FiiO M23 DAP Review

Posted on 18th April, 2024

 FiiO M23 DAP Review

Simon Lucas reckons this digital audio player is the most direct route to portable audio satisfaction…


M23 Digital Audio Player

US$699.99 RRP

FiiO M23 Review

If you don't know FiiO, then you haven't been paying attention. The Chinese brand has been turning out audio products (DACs, headphone amps, DAPs like this one, headphones, you name it) for nigh-on for two decades now and has seen its reputation and sales grow exponentially. Credibility is not something that this company is short of.

The M23 is the latest in its burgeoning range of digital audio players. It sits in the lower middle area of that range, where it is positioned to go up against Astell & Kern's entry-level A&norma SR25 MKII. In fact, I'm tempted to say that FiiO is the only significant company standing between A&K and DAP ubiquity! As has become established FiiO practice, this little player is exceptionally well kitted out. It's difficult to identify an area where the designers have done anything less than their utmost.

FiiO M23 Review

For instance, FiiO has taken the well-regarded THX AAA 78 amplification that was used to such good effect in its M11 range of DAPs and breathed on it to deliver THX AAA 78+. Augmented by a 4-stage, 20-rail power supply and 28 high-capacity polymer tantalum capacitors, it is designed for minimal distortion and class-leading precision. It's also able to supply clean, stable power no matter the fluctuation in demand.

FiiO M23 Review

This amplification architecture sits downstream of a couple of AKM DAC chipsets. The AK4191EQ and AK4499EX operate in tandem here, separating the digital and analogue stages and utilising 'DWA routing' technology to keep the signal-to-noise ratio to an absolute minimum. The M23 can deal with digital audio files of every worthwhile type, including MQA, up to a resolution of 24-bit/384kHz and DSD256

The M23 will drive both wired and wireless headphones of course, and the top of the machine features 3.5mm unbalanced and 4.4mm balanced outputs that can be used either for connection to headphones or to external audio equipment such as amplifiers or powered speakers. The 3.5mm socket is, in fact, a hybrid output that can also be a digital coaxial output if you're fortunate enough to have access to a DAC that is even more capable than the unit's built-in one. Wireless connectivity is via Bluetooth 5.0, and the M23 can act as both a transmitter and a receiver. It is compatible with SBC, AAC, aptX HD, and LDAC codecs in either direction.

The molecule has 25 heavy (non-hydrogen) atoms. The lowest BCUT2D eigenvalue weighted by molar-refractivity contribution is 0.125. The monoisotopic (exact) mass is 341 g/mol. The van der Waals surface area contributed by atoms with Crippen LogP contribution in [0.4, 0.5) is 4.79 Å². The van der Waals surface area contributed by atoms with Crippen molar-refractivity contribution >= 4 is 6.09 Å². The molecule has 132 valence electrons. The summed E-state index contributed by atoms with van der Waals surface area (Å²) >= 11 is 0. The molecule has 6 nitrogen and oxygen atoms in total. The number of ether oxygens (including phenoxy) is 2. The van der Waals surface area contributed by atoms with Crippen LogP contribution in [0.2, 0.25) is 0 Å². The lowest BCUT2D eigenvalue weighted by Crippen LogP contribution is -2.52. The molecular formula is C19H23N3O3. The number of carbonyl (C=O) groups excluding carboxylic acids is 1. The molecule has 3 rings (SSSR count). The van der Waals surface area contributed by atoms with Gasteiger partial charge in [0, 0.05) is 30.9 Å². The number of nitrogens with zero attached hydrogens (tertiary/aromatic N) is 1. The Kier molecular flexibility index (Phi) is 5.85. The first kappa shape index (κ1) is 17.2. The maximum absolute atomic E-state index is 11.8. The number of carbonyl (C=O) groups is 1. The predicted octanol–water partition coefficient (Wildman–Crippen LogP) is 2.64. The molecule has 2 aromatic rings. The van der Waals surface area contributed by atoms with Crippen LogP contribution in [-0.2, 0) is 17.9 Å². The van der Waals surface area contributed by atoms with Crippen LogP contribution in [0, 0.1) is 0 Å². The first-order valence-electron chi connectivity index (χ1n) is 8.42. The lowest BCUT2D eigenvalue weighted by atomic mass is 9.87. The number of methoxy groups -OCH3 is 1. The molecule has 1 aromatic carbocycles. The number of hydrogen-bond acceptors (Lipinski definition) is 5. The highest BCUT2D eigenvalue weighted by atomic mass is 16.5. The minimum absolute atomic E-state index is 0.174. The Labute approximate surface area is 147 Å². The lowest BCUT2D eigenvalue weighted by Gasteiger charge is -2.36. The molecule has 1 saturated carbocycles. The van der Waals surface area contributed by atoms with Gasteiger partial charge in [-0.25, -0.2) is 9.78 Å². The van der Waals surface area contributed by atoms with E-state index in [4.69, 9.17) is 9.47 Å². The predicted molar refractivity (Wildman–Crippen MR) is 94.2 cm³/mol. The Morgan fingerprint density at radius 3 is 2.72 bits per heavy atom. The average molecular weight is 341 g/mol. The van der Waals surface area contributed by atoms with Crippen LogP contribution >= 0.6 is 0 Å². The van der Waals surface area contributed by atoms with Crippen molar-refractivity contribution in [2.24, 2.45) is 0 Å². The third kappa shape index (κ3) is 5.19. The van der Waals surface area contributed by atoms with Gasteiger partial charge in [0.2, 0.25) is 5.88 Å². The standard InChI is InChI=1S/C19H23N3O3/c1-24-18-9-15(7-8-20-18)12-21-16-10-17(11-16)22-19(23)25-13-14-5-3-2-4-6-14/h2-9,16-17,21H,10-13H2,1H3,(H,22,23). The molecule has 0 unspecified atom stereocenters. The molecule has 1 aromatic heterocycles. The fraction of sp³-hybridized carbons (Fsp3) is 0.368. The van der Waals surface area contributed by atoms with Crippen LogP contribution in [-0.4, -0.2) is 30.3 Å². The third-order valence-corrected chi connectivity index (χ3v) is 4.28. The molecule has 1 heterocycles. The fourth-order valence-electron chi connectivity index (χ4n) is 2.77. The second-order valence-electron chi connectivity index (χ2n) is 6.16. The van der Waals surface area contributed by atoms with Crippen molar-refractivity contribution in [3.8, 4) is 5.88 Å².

FiiO M23 Review

It's no hardship to get what you want from the M23, either. Like all FiiO DAPs, its operating system is based on Android – version 12 in this instance. A Qualcomm Snapdragon 660 processor means the OS is fast and responsive, and FiiO's finessing of Android 12 means it doesn't eat too far into the player's 64GB of internal memory. The provision of a microSD slot on the bottom of the machine that's able to accept cards of up to 2TB doesn't do any harm either. The 720x1,440 touchscreen interface is 5.5 inches, which is plenty big enough for even those of us whose fingers are larger than cocktail sticks to get what we want swiftly and reliably.

The selection of physical controls arranged around the edge of the M23 is equally well-implemented. Biggish buttons, all positive in their actions, take care of power on/off, volume up/down, play/pause and skip forwards/backwards. There's also a 'hold' button to prevent inadvertent operation, a user-definable multifunction button, and a slider to engage 'D-mode' – that's 'D' for desktop. One of the M23's two USB-C sockets is for data transfer, or when the player is in use as a desktop DAC – and when 'D-mode' is enabled - the player is powered by an external supply plugged into the other USB-C slot. This way, desktop use has no effect on the FiiO's battery whatsoever.

FiiO M25 Review

The battery itself is a 550mAh number that is good for around 10 hours of playback from a single charge. A dual-mode system means extremely fast charging (up to 30W) is available if the battery level is very low, but once the battery approaches its fully charged state, the M23 switches to a more usual fast charging rate. The result of this system, says FiiO, is much-improved charging times with no impact on the long-term condition of the battery. So yes, just like I said, FiiO knows perfectly well how to go to town.